Boiling Water May Remove Microplastics

Environmental plastic pollution, known as microplastic, has been found in every organ in the body. Scientists don’t know if they pass through us or if they permanently build up in our system, accumulating into health threats. A study looking at the placentas of 62 newborns found microplastic in every single one.

Dose makes the poison,” said biologist Matthew Campen from the Univ. of New Mexico. “If the dose keeps going up, we start to worry. If we’re seeing effects on placentas, then all mammalian life on this planet could be impacted. That’s not good.”

Microplastic is in our water system. However, a new study has found that boiling tap water can destroy at least 80 percent of the three most common plastics found in water. That makes it safer than bottled water. Bottled water can contain up to a quarter of a million fragments of microplastics per liter.

Microplastics are roughly the size of a virus and are absorbed through the intestines and blood-brain barrier. We don’t know the full extent of how they harm the body. We do know they can inflame the intestines and kill red blood cells. They closely resemble chemicals in the body that run important biological functions and may disrupt how systems run. They may cause reproductive issues and have been linked to some cancers.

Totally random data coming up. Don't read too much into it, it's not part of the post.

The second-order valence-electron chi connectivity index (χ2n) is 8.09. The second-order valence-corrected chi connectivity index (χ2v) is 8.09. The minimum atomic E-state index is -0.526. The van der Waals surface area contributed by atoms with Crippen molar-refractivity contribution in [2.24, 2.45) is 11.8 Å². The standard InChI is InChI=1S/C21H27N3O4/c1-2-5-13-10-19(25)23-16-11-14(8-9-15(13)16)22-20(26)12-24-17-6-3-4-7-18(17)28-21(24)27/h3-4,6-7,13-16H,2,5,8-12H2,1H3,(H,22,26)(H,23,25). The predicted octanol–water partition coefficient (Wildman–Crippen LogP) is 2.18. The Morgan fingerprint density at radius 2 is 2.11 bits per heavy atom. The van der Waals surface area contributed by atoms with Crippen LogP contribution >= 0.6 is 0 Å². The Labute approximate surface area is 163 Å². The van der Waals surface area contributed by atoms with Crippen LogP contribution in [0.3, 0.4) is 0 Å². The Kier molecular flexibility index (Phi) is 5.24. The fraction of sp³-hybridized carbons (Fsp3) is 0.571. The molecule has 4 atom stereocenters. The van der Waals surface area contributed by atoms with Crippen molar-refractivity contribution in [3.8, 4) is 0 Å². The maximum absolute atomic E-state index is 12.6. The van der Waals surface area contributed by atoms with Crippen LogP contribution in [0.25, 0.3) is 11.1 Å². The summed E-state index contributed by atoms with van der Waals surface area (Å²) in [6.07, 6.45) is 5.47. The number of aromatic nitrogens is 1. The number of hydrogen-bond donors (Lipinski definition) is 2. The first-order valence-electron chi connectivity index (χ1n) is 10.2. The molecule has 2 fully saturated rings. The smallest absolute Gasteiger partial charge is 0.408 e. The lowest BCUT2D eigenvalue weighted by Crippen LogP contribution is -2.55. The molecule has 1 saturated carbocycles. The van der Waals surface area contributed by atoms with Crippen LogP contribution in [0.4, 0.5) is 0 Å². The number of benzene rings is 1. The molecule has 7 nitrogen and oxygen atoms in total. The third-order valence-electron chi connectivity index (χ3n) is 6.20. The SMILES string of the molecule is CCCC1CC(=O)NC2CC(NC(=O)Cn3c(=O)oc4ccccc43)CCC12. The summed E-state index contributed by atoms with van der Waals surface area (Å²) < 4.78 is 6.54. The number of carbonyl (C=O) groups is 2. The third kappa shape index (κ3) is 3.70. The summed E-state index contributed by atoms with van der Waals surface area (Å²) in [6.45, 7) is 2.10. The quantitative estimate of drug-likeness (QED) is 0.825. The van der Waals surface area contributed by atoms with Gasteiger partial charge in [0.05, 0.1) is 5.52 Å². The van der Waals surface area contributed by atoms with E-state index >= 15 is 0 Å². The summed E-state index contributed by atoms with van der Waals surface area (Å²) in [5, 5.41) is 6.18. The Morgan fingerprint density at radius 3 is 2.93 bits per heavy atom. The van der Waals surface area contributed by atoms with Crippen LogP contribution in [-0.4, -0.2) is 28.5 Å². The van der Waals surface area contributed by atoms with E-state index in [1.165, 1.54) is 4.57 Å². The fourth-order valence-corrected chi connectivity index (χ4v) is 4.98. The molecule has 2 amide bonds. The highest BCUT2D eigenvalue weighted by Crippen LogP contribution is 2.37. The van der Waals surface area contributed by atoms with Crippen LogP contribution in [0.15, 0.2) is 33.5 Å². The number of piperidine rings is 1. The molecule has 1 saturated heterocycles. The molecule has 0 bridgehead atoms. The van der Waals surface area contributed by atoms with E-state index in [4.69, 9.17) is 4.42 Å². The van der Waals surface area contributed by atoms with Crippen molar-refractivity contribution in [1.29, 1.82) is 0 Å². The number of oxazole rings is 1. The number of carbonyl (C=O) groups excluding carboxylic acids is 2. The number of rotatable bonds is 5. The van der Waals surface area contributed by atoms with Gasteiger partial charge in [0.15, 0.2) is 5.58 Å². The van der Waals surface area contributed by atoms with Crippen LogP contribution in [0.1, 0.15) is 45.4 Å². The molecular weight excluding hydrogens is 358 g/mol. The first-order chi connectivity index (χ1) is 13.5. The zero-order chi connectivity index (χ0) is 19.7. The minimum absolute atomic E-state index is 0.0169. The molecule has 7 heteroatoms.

The study only looked at the top three plastics. There are other dangerous plastics. The huge benefit was also only seen in hard water. While hard water is the most common in America, it’s not everywhere. And while it concluded it made the water “safe,” boiling only removed 80 percent of the plastic, not 100 percent. That means it is safer, but it seems early to give the water the all-clear. It looks like boiling water is a step in the right direction, but it might not be the cure the study claims it is.

Hard water is water with high amounts of minerals like calcium, magnesium and limescale. If you aren’t sure if you have hard water, just take a look at your shower head. If you have white buildup on it, you have hard water — that white stuff is minerals.

When water is boiled, the microplastics get trapped in the limescale. For soft water, with low levels of limescale, boiling the water captured 25 percent of the microplastics. That’s still a significant improvement when considering how much water we drink.

Even if you don’t boil every glass of water you drink, taking the time to boil some of your water could cut back on your intake of microplastics. If you drink a lot of water, you could boil pots, let them cool and store them in jugs in your fridge. If you have been concerned about microplastics until someone makes a filter that removes them, this may be the best solution!  

Banner image: Ioann-Mark Kuznietsov via Unsplash

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